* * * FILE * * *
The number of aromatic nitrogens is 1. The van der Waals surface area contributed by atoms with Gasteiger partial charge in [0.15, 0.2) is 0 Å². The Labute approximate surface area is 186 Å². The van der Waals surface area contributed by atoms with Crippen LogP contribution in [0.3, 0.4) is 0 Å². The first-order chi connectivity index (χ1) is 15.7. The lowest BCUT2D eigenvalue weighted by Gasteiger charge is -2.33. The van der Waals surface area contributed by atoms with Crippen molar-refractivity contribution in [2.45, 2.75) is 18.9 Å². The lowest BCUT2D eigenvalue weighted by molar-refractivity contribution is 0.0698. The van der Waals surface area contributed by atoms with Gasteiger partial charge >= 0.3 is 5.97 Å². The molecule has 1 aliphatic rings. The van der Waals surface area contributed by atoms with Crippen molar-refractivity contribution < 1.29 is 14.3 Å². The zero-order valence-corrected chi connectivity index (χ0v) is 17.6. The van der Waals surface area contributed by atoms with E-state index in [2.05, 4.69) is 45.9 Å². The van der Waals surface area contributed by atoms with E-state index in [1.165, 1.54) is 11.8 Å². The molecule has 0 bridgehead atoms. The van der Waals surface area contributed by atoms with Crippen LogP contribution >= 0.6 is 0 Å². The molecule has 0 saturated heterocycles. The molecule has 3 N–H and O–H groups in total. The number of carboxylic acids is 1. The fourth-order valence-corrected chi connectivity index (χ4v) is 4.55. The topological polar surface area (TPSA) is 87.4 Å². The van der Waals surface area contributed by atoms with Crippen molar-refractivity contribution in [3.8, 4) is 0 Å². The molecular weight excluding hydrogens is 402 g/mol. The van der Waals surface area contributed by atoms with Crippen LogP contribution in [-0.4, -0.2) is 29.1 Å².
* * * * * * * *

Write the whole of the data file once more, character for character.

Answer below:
The number of aromatic nitrogens is 1. The van der Waals surface area contributed by atoms with Gasteiger partial charge in [0.15, 0.2) is 0 Å². The Labute approximate surface area is 186 Å². The van der Waals surface area contributed by atoms with Crippen LogP contribution in [0.3, 0.4) is 0 Å². The first-order chi connectivity index (χ1) is 15.7. The lowest BCUT2D eigenvalue weighted by Gasteiger charge is -2.33. The van der Waals surface area contributed by atoms with Crippen molar-refractivity contribution in [2.45, 2.75) is 18.9 Å². The lowest BCUT2D eigenvalue weighted by molar-refractivity contribution is 0.0698. The van der Waals surface area contributed by atoms with Gasteiger partial charge >= 0.3 is 5.97 Å². The molecule has 1 aliphatic rings. The van der Waals surface area contributed by atoms with Crippen molar-refractivity contribution < 1.29 is 14.3 Å². The zero-order valence-corrected chi connectivity index (χ0v) is 17.6. The van der Waals surface area contributed by atoms with E-state index in [2.05, 4.69) is 45.9 Å². The van der Waals surface area contributed by atoms with E-state index in [1.165, 1.54) is 11.8 Å². The molecule has 0 bridgehead atoms. The van der Waals surface area contributed by atoms with Crippen LogP contribution >= 0.6 is 0 Å². The molecule has 0 saturated heterocycles. The molecule has 3 N–H and O–H groups in total. The number of carboxylic acids is 1. The fourth-order valence-corrected chi connectivity index (χ4v) is 4.55. The topological polar surface area (TPSA) is 87.4 Å². The van der Waals surface area contributed by atoms with Crippen molar-refractivity contribution in [3.8, 4) is 0 Å². The molecular weight excluding hydrogens is 402 g/mol. The van der Waals surface area contributed by atoms with Crippen LogP contribution in [-0.4, -0.2) is 29.1 Å².